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Alexander Kurennoi, November 2018
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Russia's Attorney General says it's never been asked to investigate an infamous mercenary group, but oh it has

Источник: Meduza
Alexander Kurennoi, November 2018
Alexander Kurennoi, November 2018
Sergey Savostyanov / TASS / Scanpix / LETA

The official line

“The Attorney General’s Office has received no official requests to review the actions of enterprises like the ‘Wagner’ private military company. If we receive such appeals, we will consider them according to established procedures, in strict accordance with the law,” said Alexander Kurennoi, the spokesman for the Attorney General's Office.

This was the agency’s response to a statement by Vladimir Putin during his December 20 end-of-year press conference, when the president said the Attorney General’s Office “should make a legal assessment [...] if this ‘Wagner’ group has violated anything.”

The Attorney General’s Office has received at least one formal request to investigate the Wagner PMC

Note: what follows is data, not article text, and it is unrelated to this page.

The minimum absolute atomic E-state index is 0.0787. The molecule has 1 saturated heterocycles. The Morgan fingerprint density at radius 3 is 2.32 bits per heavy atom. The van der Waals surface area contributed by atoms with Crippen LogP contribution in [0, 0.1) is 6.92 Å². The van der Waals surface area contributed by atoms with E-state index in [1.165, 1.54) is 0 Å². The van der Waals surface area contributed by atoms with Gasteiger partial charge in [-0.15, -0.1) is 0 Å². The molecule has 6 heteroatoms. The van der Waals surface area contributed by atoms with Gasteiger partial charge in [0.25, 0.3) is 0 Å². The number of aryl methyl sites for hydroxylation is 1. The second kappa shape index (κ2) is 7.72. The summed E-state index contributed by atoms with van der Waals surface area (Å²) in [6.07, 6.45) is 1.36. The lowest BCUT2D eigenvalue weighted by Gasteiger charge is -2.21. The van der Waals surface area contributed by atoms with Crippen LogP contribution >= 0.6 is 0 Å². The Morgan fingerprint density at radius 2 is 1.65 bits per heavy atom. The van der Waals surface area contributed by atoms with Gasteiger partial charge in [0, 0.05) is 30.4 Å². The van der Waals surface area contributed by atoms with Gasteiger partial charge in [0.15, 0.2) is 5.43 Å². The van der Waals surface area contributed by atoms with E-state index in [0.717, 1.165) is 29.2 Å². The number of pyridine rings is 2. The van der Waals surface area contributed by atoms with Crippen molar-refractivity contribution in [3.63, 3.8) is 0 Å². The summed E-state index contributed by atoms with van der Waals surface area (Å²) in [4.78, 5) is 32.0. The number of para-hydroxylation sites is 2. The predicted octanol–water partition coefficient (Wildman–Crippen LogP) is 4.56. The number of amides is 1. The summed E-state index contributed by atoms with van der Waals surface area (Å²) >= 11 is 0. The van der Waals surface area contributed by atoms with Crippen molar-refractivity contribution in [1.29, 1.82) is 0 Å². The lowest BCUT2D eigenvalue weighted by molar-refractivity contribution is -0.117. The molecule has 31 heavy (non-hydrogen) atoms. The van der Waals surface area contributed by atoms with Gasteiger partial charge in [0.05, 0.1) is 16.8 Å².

In August 2016, the magazine RBC published an investigative report by Ilya Rozhdestvensky about the Wagner PMC’s operations. Now a journalist at the website Proekt, Rozhdestvensky told Meduza that at least one man formally appealed to the Attorney General’s Office after the article was published. In the letter (a copy of which Meduza has obtained), the man says the RBC report describes illegal mercenary activity, and asks the agency to investigate the claims in the text and prosecute the author for making false allegations, if the information proves to be inaccurate.

Two official stamps on the document (one on August 31, 2016, and another on September 6, 2016) prove that it reached the Attorney General’s Office. On October 12, 2016, the appeal was referred to the Moscow District Attorney’s Office.

In December that year, RBC was notified that the four journalists responsible for its Wagner report — Ilya Rozhdestvensky, Polina Rusyaeva, Anton Baev, and Elizaveta Surnacheva — were the subjects of an Interior Ministry hate speech review. An officer from the ministry’s Anti-Extremism Center came to the RBC newsroom, produced a copy of the report sent to the Attorney General’s Office, and asked Rozhdestvensky, Rusyaeva, and Baev (Surnacheva no longer worked at RBC by this time) to submit written explanations for their actions. “Just write why you wrote this article,” the officer instructed them.

“And that was it. I don’t know the results of the inspection, but it’s been two years now, and nobody has bothered us again since then,” Rozhdestvensky told Meduza.

Story by Mikhail Zelensky and Irina Kravtsova

Translation by Kevin Rothrock